Sometimes our help for someone who is hurting starts with “How are you?” Sometimes it starts with reading Scripture.

1 Chronicles 17 is one of those irresistible passages. The kingdom of Israel is relatively settled, in that no armies are in sight threatening to obliterate the people. You sense that families are finally attending to a few domestic chores. David, then, thinks that it is time for God to have a permanent house among the people. His rationale is simple and inspiring: if I have a nice house, God should have a nicer one. It’s David at his best: a lover of God. He sought the counsel of the prophet Nathan, who thought it was a good idea too. Then, God responded.

We might anticipate “Well done, David.” Or “You are correct, my house should have been built before your own.” But God always goes one better than what we would expect. He says to David, “I declare to you that the LORD will build you a house” (17:10).

God mentions that he hasn’t asked for a house and doesn’t need one, since “heaven is my throne and earth is my footstool” (Isa 66:1). But that is beside the point. Instead, the Lord uses this occasion to refresh his promises and declare his faithful love. In essence, he says that he will bring peace to the people in David’s lifetime, his son will build God’s house, and the throne of David will last forever.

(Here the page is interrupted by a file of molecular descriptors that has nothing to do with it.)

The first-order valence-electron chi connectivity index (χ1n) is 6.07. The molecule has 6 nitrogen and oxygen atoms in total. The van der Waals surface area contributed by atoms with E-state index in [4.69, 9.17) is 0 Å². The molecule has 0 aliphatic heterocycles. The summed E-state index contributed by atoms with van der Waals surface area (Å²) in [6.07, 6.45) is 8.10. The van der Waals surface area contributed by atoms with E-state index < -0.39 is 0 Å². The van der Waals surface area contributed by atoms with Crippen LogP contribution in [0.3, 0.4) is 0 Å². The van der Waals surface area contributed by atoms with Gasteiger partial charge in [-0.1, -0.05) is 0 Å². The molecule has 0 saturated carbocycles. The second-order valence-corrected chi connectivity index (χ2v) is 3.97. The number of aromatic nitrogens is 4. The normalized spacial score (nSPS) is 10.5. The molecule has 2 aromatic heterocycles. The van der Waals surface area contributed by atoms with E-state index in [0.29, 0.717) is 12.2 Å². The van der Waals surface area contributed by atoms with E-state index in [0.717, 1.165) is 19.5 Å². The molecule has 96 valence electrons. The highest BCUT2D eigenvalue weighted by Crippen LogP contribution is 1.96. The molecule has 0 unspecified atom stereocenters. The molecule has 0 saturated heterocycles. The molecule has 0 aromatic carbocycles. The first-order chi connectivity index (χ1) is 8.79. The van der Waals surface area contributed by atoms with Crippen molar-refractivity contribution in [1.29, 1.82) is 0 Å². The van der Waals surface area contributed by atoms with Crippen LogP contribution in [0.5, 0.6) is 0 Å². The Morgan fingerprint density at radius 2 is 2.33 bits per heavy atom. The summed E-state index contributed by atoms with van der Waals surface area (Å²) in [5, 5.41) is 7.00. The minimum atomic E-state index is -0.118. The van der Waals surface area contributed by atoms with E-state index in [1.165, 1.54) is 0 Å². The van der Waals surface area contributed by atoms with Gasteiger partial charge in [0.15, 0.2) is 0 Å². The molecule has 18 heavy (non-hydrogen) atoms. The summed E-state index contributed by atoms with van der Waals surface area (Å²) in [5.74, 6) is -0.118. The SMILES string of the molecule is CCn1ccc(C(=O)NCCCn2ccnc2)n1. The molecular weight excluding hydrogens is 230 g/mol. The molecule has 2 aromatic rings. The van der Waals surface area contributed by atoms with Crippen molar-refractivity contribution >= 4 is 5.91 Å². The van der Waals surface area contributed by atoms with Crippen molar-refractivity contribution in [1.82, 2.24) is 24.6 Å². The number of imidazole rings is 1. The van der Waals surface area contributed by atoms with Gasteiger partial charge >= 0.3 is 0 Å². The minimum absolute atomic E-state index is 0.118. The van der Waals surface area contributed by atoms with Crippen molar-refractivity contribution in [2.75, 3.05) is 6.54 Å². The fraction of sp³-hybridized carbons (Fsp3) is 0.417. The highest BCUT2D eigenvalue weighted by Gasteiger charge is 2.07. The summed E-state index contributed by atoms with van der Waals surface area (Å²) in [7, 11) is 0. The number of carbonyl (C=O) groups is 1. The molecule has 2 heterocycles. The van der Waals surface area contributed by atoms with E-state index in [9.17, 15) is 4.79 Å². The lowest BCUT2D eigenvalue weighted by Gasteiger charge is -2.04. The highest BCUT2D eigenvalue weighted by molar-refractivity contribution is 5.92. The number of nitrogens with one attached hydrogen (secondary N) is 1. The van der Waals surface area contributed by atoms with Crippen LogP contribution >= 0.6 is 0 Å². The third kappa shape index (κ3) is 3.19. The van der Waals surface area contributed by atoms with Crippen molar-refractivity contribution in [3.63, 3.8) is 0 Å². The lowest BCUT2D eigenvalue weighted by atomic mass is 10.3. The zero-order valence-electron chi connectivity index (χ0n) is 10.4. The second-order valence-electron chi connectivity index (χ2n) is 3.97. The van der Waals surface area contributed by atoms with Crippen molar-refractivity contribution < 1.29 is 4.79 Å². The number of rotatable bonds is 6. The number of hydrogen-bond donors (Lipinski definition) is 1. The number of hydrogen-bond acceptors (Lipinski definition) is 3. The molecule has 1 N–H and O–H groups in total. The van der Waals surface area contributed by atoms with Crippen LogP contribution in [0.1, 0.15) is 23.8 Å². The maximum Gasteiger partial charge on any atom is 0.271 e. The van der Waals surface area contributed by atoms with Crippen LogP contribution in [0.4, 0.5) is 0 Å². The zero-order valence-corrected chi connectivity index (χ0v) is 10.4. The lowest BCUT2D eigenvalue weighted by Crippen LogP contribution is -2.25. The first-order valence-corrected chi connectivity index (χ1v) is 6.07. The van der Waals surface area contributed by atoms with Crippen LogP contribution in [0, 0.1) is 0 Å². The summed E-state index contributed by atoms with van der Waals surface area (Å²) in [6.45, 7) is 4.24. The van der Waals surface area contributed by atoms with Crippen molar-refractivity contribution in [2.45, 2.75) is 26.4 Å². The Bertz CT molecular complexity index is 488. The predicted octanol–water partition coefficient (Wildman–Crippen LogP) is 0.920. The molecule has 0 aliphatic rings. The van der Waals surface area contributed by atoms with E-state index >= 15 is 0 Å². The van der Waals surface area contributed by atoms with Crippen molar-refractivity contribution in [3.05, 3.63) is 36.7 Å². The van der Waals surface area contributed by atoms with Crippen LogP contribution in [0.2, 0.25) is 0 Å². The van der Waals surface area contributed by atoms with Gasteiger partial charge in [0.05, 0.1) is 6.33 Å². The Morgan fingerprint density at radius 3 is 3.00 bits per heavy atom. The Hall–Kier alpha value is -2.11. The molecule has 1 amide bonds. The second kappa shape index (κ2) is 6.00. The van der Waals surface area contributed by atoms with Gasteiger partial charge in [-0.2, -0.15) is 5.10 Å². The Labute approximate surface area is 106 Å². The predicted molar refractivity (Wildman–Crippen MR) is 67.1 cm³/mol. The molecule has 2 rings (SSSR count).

"He [Solomon] shall build a house for me, and I will establish his throne forever. I will be to him a father, and he shall be to me a son. I will not take my steadfast love from him, as I took it from him who was before you, but I will confirm him in my house and in my kingdom forever, and his throne shall be established forever." (12–14)

There are lots of forevers here. The final “forever” could even be translated “forever, forever.” God’s response evokes permanence, rock-solid love, and a very active divine hand in the future of his people. Jesus later clarifies that this house—our house—is permanent because it is his house. “In my Father’s house are many rooms. If it were not so, would I have told you that I go to prepare a place for you?” (John 14:2).

We have been brought into an unshakable kingdom and our home in Christ is secure. And this home is established on his sacrificial love. It does not collapse under the weight of our sins, the strength of our enemies, or the assault of death itself.

Having this security—a certain home with God, who gives us more than we could ask—forever and forever—is a fine way to start any conversation. Then we can ask, “How are you?”